Back in 2004, during one of my previous lifetimes, I rented a Mercedes SL350 Diesel in order to impress my then-girlfriend when I picked her up from Düsseldorf Airport. (It must have worked – the girlfriend is now my wife.) I was en route to the airport early that Saturday morning, when I hit a particularly straight, long and lonely stretch just east of Dortmund on the A2… “A” standing for “Autobahn.”
It was a temptation no man (gender specific?) could resist. I just let the car go, and sure enough, it went. But when the needle hit 240 kph (150 mph) and I still had two inches to go underneath the gas pedal, I desisted, startled but gratified to acknowledge that the car still had much more to give.
Conductors like to compare orchestras to cars – strangely, since the exercise does orchestras a particular disservice. They are living, thinking organisms, all related biological entities of a clearly defined, if endangered genus, but each unique, with a distinct character and temperament. They aren’t mass-produced hunks of machinery, no matter how fine the engineering. But sometimes the sensation of conducting a good orchestra is the same as driving a fancy car down a motorway, unfettered by speed limits. Not a feeling of control, but of release, of being carried.
I had that feeling working with the PGSO. The road wasn’t straight, nor was it level: the climb was severe and the repertoire offered surprising twists, but I was still left with that sensation that there was much more potential there than a single short visit might uncover, more capacity left to explore – and in many dimensions. For the first time I can recall, I was compelled to ask a trombone section to play louder, and a viola section to play softer, both incidents wonderful testaments to the uncommon nature of the orchestra.
That sense of “releasing” also manifested in myself in way that I found very surprising. I’ve spoken publicly and written within this blog about the negative effects of the high intensity/low frequency approach to music making that generally characterizes both the professional and amateur rehearsal environment in North America. With so little time, rehearsals become exercises in efficiency, in which shopping lists of musical issues are tackled in the most surgical of fashions. But like surgery, the experience becomes necessarily anaesthetized. It’s a reality of the industry, and Prince George was no different, schedule-wise. But without any real conscious thought or decision on my part, Sistema concepts are permeating my own approach, against all my training, against all the conductor “conventional wisdom.” In Prince George I tried to give musicians the time and space to hear, diagnose and fix problems with minimal intervention and guidance from me. And they did, of course, allowing me to focus more on music than mechanics. I didn’t think this was possible or even prudent in the professional context, but upon reflection I think the results were as good or better than they might have been with the profoundly dissatisfying but more common shopping list approach. Who would have thought that relaxed, happy musicians would perform better than highly stressed, unfulfilled ones?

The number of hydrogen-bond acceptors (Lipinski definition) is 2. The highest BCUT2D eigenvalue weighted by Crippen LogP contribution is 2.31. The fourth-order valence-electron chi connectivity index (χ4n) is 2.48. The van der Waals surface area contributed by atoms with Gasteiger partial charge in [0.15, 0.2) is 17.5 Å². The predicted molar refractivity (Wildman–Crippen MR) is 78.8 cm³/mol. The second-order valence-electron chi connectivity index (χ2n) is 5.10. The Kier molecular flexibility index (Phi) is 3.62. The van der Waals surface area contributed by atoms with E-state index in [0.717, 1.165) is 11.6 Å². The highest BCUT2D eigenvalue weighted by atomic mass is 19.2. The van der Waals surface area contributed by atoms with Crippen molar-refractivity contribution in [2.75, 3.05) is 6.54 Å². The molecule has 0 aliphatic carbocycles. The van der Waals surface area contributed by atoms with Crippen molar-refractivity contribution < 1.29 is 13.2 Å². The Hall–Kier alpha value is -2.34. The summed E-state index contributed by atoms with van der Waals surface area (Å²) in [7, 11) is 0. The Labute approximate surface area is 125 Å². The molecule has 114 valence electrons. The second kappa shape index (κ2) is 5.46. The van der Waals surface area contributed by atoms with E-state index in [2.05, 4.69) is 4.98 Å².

Once my eyesight was restored after the blinding flash of the obvious, I made the unhappy discovery of another major divide remaining between my own philosophy and practice. After the first movement of Mendelssohn’s Italian Symphony, the audience spontaneously burst into applause, but like the snobbish classical musician I was trained to be I didn’t acknowledge it. I hereby offer an open, unconditional apology to everyone there for that omission. Applause is the most basic participatory gesture in music making, and in any context is to be received gratefully and acknowledged. I thank the excellent principal cello of the PGSO, Sebastian Oestertag, for reminding me of this. Not applauding between movements is a performing tradition in the most Mahlerian of senses – something artificial, unjustified, and historically inaccurate. I’m delighted the attendees thought enough of the performance to express their appreciation, and I deeply regret discouraging them by my inaction. I won’t make that mistake again.